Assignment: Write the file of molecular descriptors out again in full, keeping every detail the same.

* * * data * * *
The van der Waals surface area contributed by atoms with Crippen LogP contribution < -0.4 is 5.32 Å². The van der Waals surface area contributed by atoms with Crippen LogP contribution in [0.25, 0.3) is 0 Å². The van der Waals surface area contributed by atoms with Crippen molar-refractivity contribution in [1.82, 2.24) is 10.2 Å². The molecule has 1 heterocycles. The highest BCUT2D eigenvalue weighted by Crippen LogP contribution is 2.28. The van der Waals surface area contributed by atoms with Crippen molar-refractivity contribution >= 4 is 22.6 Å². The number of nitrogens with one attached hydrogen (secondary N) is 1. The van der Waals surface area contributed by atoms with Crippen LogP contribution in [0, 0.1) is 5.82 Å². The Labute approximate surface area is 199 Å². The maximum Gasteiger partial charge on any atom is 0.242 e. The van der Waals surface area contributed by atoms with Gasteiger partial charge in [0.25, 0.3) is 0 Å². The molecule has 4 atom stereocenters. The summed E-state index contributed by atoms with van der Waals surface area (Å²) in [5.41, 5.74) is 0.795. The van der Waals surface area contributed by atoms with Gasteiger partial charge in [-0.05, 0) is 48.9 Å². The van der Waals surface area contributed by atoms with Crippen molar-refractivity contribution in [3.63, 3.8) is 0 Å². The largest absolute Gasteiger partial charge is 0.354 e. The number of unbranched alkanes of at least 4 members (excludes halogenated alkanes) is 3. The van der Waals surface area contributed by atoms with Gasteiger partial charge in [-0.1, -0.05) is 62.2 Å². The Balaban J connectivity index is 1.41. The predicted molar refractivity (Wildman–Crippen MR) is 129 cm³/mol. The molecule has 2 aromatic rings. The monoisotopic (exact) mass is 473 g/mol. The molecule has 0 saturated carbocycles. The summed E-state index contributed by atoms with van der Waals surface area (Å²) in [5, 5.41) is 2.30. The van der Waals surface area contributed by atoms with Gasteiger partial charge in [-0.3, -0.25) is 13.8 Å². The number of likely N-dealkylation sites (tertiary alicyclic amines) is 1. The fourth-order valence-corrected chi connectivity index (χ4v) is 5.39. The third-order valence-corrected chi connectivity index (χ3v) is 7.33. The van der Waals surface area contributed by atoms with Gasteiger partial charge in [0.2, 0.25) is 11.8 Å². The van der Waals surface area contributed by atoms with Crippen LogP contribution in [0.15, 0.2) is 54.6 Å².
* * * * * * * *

The van der Waals surface area contributed by atoms with Crippen LogP contribution < -0.4 is 5.32 Å². The van der Waals surface area contributed by atoms with Crippen LogP contribution in [0.25, 0.3) is 0 Å². The van der Waals surface area contributed by atoms with Crippen molar-refractivity contribution in [1.82, 2.24) is 10.2 Å². The molecule has 1 heterocycles. The highest BCUT2D eigenvalue weighted by Crippen LogP contribution is 2.28. The van der Waals surface area contributed by atoms with Crippen molar-refractivity contribution >= 4 is 22.6 Å². The number of nitrogens with one attached hydrogen (secondary N) is 1. The van der Waals surface area contributed by atoms with Crippen LogP contribution in [0, 0.1) is 5.82 Å². The Labute approximate surface area is 199 Å². The maximum Gasteiger partial charge on any atom is 0.242 e. The van der Waals surface area contributed by atoms with Gasteiger partial charge in [0.25, 0.3) is 0 Å². The molecule has 4 atom stereocenters. The summed E-state index contributed by atoms with van der Waals surface area (Å²) in [5.41, 5.74) is 0.795. The van der Waals surface area contributed by atoms with Gasteiger partial charge in [-0.05, 0) is 48.9 Å². The van der Waals surface area contributed by atoms with Crippen molar-refractivity contribution in [3.63, 3.8) is 0 Å². The largest absolute Gasteiger partial charge is 0.354 e. The number of unbranched alkanes of at least 4 members (excludes halogenated alkanes) is 3. The van der Waals surface area contributed by atoms with Gasteiger partial charge in [-0.1, -0.05) is 62.2 Å². The Balaban J connectivity index is 1.41. The predicted molar refractivity (Wildman–Crippen MR) is 129 cm³/mol. The molecule has 2 aromatic rings. The monoisotopic (exact) mass is 473 g/mol. The molecule has 0 saturated carbocycles. The summed E-state index contributed by atoms with van der Waals surface area (Å²) in [5, 5.41) is 2.30. The van der Waals surface area contributed by atoms with Gasteiger partial charge in [-0.3, -0.25) is 13.8 Å². The number of likely N-dealkylation sites (tertiary alicyclic amines) is 1. The fourth-order valence-corrected chi connectivity index (χ4v) is 5.39. The third-order valence-corrected chi connectivity index (χ3v) is 7.33. The van der Waals surface area contributed by atoms with Gasteiger partial charge in [0.2, 0.25) is 11.8 Å². The van der Waals surface area contributed by atoms with Crippen LogP contribution in [0.15, 0.2) is 54.6 Å².